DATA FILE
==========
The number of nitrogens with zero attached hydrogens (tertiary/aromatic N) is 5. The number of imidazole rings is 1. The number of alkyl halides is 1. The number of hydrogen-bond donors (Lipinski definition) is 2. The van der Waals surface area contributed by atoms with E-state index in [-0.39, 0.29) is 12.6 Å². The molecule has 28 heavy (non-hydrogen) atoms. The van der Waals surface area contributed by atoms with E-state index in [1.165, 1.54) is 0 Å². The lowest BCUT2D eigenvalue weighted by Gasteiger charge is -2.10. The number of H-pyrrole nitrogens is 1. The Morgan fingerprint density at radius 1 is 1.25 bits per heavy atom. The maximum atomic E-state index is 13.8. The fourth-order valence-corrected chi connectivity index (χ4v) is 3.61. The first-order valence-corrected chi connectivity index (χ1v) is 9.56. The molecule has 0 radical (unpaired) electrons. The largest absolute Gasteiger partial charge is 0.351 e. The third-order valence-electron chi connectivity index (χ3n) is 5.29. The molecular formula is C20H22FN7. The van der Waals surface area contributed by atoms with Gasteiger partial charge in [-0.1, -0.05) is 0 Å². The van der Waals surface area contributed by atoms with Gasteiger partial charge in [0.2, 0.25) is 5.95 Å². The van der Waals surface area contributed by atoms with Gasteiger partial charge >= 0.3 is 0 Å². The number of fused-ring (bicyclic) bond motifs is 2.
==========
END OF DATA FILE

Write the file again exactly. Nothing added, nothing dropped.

The number of nitrogens with zero attached hydrogens (tertiary/aromatic N) is 5. The number of imidazole rings is 1. The number of alkyl halides is 1. The number of hydrogen-bond donors (Lipinski definition) is 2. The van der Waals surface area contributed by atoms with E-state index in [-0.39, 0.29) is 12.6 Å². The molecule has 28 heavy (non-hydrogen) atoms. The van der Waals surface area contributed by atoms with E-state index in [1.165, 1.54) is 0 Å². The lowest BCUT2D eigenvalue weighted by Gasteiger charge is -2.10. The number of H-pyrrole nitrogens is 1. The Morgan fingerprint density at radius 1 is 1.25 bits per heavy atom. The maximum atomic E-state index is 13.8. The fourth-order valence-corrected chi connectivity index (χ4v) is 3.61. The first-order valence-corrected chi connectivity index (χ1v) is 9.56. The molecule has 0 radical (unpaired) electrons. The largest absolute Gasteiger partial charge is 0.351 e. The third-order valence-electron chi connectivity index (χ3n) is 5.29. The molecular formula is C20H22FN7. The van der Waals surface area contributed by atoms with Gasteiger partial charge in [-0.1, -0.05) is 0 Å². The van der Waals surface area contributed by atoms with Gasteiger partial charge in [0.2, 0.25) is 5.95 Å². The van der Waals surface area contributed by atoms with Gasteiger partial charge >= 0.3 is 0 Å². The number of fused-ring (bicyclic) bond motifs is 2.